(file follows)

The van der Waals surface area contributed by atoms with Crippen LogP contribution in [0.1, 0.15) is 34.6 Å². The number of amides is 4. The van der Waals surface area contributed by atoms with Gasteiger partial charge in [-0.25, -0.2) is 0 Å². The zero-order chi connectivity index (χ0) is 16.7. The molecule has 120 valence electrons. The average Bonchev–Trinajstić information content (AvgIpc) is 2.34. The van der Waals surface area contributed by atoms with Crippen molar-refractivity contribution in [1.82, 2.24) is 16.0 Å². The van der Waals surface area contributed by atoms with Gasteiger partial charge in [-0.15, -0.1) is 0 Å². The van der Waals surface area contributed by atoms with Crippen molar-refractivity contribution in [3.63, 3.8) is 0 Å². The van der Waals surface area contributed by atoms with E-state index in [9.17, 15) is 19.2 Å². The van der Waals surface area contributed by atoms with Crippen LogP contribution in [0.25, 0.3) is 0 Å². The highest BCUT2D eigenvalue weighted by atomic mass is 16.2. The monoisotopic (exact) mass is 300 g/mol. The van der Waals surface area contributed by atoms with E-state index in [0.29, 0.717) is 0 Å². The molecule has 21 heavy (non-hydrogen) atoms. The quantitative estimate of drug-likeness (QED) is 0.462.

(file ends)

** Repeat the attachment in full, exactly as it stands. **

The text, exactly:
The van der Waals surface area contributed by atoms with Crippen LogP contribution in [0.1, 0.15) is 34.6 Å². The number of amides is 4. The van der Waals surface area contributed by atoms with Gasteiger partial charge in [-0.25, -0.2) is 0 Å². The zero-order chi connectivity index (χ0) is 16.7. The molecule has 120 valence electrons. The average Bonchev–Trinajstić information content (AvgIpc) is 2.34. The van der Waals surface area contributed by atoms with Crippen molar-refractivity contribution in [1.82, 2.24) is 16.0 Å². The van der Waals surface area contributed by atoms with Gasteiger partial charge in [-0.15, -0.1) is 0 Å². The van der Waals surface area contributed by atoms with Crippen molar-refractivity contribution in [3.63, 3.8) is 0 Å². The van der Waals surface area contributed by atoms with E-state index in [9.17, 15) is 19.2 Å². The van der Waals surface area contributed by atoms with Crippen LogP contribution in [0.25, 0.3) is 0 Å². The highest BCUT2D eigenvalue weighted by atomic mass is 16.2. The monoisotopic (exact) mass is 300 g/mol. The van der Waals surface area contributed by atoms with E-state index in [0.29, 0.717) is 0 Å². The molecule has 21 heavy (non-hydrogen) atoms. The quantitative estimate of drug-likeness (QED) is 0.462.